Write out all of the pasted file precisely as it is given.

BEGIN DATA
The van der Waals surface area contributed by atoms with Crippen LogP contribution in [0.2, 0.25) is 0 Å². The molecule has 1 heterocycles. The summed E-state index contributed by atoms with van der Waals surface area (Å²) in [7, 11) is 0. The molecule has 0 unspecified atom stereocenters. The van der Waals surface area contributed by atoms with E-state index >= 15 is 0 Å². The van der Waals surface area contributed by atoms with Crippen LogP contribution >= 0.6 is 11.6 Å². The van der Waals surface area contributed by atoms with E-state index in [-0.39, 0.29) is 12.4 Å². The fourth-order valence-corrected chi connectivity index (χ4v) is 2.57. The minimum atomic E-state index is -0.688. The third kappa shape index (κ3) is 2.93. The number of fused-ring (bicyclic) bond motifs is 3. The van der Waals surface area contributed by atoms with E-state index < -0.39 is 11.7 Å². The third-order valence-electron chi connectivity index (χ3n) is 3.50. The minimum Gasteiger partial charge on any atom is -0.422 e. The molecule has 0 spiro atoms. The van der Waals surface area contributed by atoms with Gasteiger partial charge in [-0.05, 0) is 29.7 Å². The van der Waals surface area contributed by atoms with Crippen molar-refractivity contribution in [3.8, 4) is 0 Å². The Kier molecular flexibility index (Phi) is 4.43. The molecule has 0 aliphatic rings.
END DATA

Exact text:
The van der Waals surface area contributed by atoms with Crippen LogP contribution in [0.2, 0.25) is 0 Å². The molecule has 1 heterocycles. The summed E-state index contributed by atoms with van der Waals surface area (Å²) in [7, 11) is 0. The molecule has 0 unspecified atom stereocenters. The van der Waals surface area contributed by atoms with E-state index >= 15 is 0 Å². The van der Waals surface area contributed by atoms with Crippen LogP contribution >= 0.6 is 11.6 Å². The van der Waals surface area contributed by atoms with E-state index in [-0.39, 0.29) is 12.4 Å². The fourth-order valence-corrected chi connectivity index (χ4v) is 2.57. The minimum atomic E-state index is -0.688. The third kappa shape index (κ3) is 2.93. The number of fused-ring (bicyclic) bond motifs is 3. The van der Waals surface area contributed by atoms with E-state index < -0.39 is 11.7 Å². The third-order valence-electron chi connectivity index (χ3n) is 3.50. The minimum Gasteiger partial charge on any atom is -0.422 e. The molecule has 0 spiro atoms. The van der Waals surface area contributed by atoms with Gasteiger partial charge in [-0.05, 0) is 29.7 Å². The van der Waals surface area contributed by atoms with Crippen molar-refractivity contribution in [3.8, 4) is 0 Å². The Kier molecular flexibility index (Phi) is 4.43. The molecule has 0 aliphatic rings.